As I reread what I have written, I realize that there is no way to describe the museum with words or pictures. I suggest you all go there if you are in D.C. After that experience, Beth and I were emotionally wiped out. We just walked around for a while. We went to the Washington Monument, The Lincoln Monument, The Vietnam Veterans Memorial, and The White House. I must say that D.C. is a complete mess. Some of the mess was, no doubt, due to new security measures, but some was anonymous construction. Anonymous construction means that there were huge piles of construction materials and holes in the ground,

 

  

but no indication of what was being erected/demolished/refurbished. In addition, the reflecting pool was at low tide, apparently, and Beth and I were fortunate enough to get there before the tide ran out completely and reflect a bit.

 

   

I would like you to notice in this picture that, while it may appear as though your humble narrator has gained a few pounds on this trip, it was actually a trick of the light reflecting off the almost-empty reflecting pool at sunset. Seriously. Plus, being so near the Air and Space Museum, the area is affected by strange gravitational forces which distort light waves and cause strange things to happen to pictures taken in the area. Really. We then made for the Old Ebbitt Grill, which was established in 1856, and is the oldest tavern in Washington. Many of our country’s forefathers had eaten there, which leads me to believe that our country’s forefathers were taste-bud deficient, because, while the service was great, the food was not as delectable as the throng waiting for a table would lead one to believe. Maybe it was their wooden teeth.    

Tuesday, October 21:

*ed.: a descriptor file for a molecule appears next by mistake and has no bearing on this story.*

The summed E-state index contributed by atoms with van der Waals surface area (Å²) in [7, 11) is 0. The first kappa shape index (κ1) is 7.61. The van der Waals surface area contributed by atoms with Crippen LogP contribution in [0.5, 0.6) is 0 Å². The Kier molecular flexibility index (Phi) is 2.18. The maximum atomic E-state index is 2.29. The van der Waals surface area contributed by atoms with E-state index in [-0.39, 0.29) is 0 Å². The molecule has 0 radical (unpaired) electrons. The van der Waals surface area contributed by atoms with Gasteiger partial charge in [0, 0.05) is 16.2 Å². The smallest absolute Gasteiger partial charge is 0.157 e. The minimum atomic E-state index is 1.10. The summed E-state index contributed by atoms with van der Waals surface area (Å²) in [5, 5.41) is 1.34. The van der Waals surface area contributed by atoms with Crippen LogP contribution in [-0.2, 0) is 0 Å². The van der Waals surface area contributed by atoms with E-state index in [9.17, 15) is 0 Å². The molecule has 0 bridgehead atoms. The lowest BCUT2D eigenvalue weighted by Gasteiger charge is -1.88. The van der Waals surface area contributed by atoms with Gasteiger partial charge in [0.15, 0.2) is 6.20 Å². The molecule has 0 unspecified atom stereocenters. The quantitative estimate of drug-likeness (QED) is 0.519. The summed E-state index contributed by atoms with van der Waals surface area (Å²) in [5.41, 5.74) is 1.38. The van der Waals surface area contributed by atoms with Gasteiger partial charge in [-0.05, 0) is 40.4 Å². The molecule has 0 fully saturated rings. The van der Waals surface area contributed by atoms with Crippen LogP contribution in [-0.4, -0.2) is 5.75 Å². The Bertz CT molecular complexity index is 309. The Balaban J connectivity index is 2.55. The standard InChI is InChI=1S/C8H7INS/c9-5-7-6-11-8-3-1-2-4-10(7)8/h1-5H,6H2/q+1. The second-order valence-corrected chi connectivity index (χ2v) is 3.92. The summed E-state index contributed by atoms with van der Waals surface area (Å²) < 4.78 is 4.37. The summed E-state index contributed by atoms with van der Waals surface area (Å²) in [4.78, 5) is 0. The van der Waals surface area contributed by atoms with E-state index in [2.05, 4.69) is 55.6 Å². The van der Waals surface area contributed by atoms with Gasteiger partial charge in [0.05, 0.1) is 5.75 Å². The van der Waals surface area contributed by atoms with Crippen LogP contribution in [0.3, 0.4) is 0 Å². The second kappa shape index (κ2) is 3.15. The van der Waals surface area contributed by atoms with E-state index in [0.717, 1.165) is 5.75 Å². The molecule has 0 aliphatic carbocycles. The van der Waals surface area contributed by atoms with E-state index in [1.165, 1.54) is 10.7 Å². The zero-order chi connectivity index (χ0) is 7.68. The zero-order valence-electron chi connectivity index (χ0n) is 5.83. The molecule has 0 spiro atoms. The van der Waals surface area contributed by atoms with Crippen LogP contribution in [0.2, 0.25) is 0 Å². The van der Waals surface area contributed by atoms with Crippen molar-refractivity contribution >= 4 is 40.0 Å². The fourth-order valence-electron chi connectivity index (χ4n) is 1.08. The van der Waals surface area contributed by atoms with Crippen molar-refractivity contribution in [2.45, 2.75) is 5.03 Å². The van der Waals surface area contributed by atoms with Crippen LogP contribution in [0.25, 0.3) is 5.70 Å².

Back to Washington we went, for a more light-hearted day. Our first stop was the Smithsonian’s Natural History Museum, and its collection of dinosaurs. Lots of fun. While I was dino-specting, Beth wandered off to the rock and gem area and saw The Hope Diamond. She reported that the diamond is not nearly as big as one might expect. She thought it might be as big as a golf ball, and that it would be on display unmounted - just standing on a platform. Instead, it is actually part of a necklace, and it is roughly the size of a quarter (AND… it is BLUE. Who knew?) We then visited the insect zoo, and your humble narrator, always the risk-taking adventurer, participated first-hand. Yes, dear readers, I actually held a fully grown 4-inch long Hissing Cockroach in my very hand. I knew it was a cockroach, and it was 8-inches long, but I didn’t understand it’s full species name. So when a woman next to me, who was watching me in my life-and-death struggle with this 12-inch creature, said “It might HISS at you,” I thought she was saying it might do something else at me, and who wants a 24-inch cockroach doing THAT at them? Anyway, I survived my encounter, and after we wrestled the 36-inch beast back into its cage, we watched Sophie (I think that was her name) the Tarantula eat a grasshopper. This, of course, made us hungry, so we went outside to The Mall (as the cluster of museums and monuments in DC is called) and ate our turkey sandwiches courtesy of Bill and Katie. I was able to eat mine in peace, but a pesky bee kept Beth on the run. We then made our way to The Air and Space Museum. I enjoyed the historic airplanes from WW I especially. Beth enjoyed- well, let me explain. Beth is a daredevil sort of person, who enjoys roller coasters and such. Your humble narrator enjoys more mild-mannered pursuits, such as holding Beth’s purse while she is riding roller coasters. Armed with this background information, you are now ready to proceed. One of the exhibits at The Air and Space Museum is an interactive flight simulator. This is a flight simulator similar to those sold over the counter as home computer software. The A&S Museum model, however, has a twist. To participate, you are enclosed in a shell the size of a VW Beetle. You are strapped into a chair and the top is lowered to entomb you. The simulator then starts, and as you pilot the “plane,” the cockpit thingy moves to mimic the motion of your plane. I knew that Beth would want to pilot the plane, so I let her take the controls. I was then the gunner, and was in charge of shooting all of the enemy planes that we encountered. Now, Beth is a great driver, and she, as already mentioned, loves these sorts of gizmos. She is not, however, a video game player, which would have benefitted her greatly. I think we were actually upside-down for more of the time than we were rightside-up. Beth then found out how to “roll,” or make the contraption turn to the right continuously. After about a thousand side-to-side loops, we experimented with suicide dives, frontwards loops, backwards loops and even figure eights. By the time the ride was over, your humble narrator was clammy. I had to sit down and wait to stop feeling nauseous for a few minutes afterward. Number of enemy planes I shot down- zero. We then headed back to Bill and Katie’s, where Bill grilled us up some terrific salmon and we chatted until bedtime.